Throughout my time volunteering, I found that the letters generally fell into a couple of categories. The most prominent of which were letters from those who faced a crossroads in their love lives. There were also letters that were written for the sole purpose of expressing personal content in a relationship. Many letters addressed problems that were not at all love related, and the type that I least expected came from school children. Many teachers instructed their students to write to Juliet as an exercise after reading the play; these letters proved to be the most amusing. Many of the students reflected on specific details from the play and asked Juliet about how she could be so foolish to think that she had found true love at such a young age. Other students wrote to Juliet as a means of practicing their English skills. The students showed a genuine curiosity about the story of Romeo and Juliet, and they were faced with the same questions that I had wondered about before leaving for Italy. The exposure to Romeo and Juliet at such a young age, and across many countries, demonstrates how literature plays an important role in spreading the notion of Juliet’s wisdom and ability to help others who are facing difficulties.
The history of the Juliet Club became quite apparent when one day I was able to visit the archives. This room housed letters that had been received each year since the foundation of the club. The man that took us to the archives also explained that they were currently working on a project where the entire manuscript of Romeo and Juliet was being copied, each line by a different person. These traditions and history succeed in bringing people together and surmounting the vast differences that are seen between cultures and beliefs. I learned that the Juliet Club is a very welcoming and open organization, allowing anyone that walks into the office to ask questions and even offer their own advice by means of answering a letter. We can’t offer each person that writes to us the perfect advice or provide them with all the answers, but we can give them love and hope. The ability of the Secretaries, even though we were all young, to successfully respond to the variety of letters we received was dependent upon our ability to provide a sense of hope. Hope is what has brought millions of people over the years to Verona and to Juliet’s Balcony. The ability of Juliet to find a love that she was willing to die for is inspiring, and although the outcome of her story can be described as nothing short of tragic, she was strong and she was determined and she was hopeful that one day she would be reunited with her Romeo. We all strive to attain the ultimate goal of love and success, and the key to finding these things is finding hope and strength. Juliet’s story embodies such feelings and the ability of the Secretaries to translate these messages into our letters is what makes the Juliet Club successful and encourages the people of the world to continue to put their faith in Juliet.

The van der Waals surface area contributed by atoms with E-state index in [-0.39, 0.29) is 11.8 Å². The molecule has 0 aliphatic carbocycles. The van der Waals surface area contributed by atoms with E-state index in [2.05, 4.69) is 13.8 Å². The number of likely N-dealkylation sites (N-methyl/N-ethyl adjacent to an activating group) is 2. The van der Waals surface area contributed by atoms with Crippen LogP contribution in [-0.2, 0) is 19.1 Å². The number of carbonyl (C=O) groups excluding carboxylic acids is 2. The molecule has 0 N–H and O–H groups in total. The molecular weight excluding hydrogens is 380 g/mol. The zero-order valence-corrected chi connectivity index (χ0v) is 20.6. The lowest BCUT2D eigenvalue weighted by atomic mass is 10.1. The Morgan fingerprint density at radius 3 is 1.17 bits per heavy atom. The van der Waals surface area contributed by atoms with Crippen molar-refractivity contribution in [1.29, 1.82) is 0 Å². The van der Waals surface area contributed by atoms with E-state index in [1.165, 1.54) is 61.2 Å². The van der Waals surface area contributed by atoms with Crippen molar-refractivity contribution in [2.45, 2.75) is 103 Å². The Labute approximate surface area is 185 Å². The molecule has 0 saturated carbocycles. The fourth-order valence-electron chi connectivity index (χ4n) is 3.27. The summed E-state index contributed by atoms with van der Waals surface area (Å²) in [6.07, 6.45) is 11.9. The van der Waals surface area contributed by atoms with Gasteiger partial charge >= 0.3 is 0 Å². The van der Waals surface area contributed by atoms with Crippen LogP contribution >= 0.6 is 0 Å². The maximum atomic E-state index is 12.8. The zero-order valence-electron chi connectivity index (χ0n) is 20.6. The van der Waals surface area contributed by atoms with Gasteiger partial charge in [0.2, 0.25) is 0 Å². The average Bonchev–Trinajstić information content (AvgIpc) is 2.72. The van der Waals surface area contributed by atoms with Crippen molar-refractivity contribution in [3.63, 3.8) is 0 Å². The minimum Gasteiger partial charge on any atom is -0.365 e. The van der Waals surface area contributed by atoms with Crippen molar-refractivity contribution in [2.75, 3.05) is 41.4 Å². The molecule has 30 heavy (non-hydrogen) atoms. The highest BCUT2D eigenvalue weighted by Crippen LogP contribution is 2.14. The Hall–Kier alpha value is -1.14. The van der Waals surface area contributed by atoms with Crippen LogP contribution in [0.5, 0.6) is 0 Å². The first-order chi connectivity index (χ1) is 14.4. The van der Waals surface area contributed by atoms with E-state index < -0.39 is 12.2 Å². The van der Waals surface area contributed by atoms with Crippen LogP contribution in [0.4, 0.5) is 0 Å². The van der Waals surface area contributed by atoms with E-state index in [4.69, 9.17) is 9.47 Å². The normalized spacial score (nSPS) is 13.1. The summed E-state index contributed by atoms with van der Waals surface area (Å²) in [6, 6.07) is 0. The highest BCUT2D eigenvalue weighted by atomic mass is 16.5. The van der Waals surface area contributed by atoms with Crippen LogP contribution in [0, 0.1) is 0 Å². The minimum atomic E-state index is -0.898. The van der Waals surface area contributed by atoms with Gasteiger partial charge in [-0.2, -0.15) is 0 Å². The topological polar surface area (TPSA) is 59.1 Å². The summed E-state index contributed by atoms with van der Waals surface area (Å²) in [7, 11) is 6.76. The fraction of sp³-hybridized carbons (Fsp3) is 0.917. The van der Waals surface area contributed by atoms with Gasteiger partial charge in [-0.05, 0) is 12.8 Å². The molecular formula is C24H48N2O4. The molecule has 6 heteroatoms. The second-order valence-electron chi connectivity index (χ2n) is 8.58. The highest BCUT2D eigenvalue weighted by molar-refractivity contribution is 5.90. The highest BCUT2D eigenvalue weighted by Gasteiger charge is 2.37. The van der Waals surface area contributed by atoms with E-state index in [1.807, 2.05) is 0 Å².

All the Secretaries that I worked with had the same feelings regarding love and the meaning behind the character of Juliet. We still keep in touch, and in general, this was a very powerful and eye-opening experience for me. I loved being able to feel a connection with people from all around the world, and I really appreaciated the welcoming environment of the Juliet Club. The people who write to Juliet don’t expect to receive all the answers to their problems in our responses. They want the courage and strength to be able to decide what is best for them, and if we can offer a little personal advice along the way, then they can feel like someone is listening. I loved the time that I spent in Verona, and I am positive that Juliet will continue to remain a symbol of love and hope for generations to come.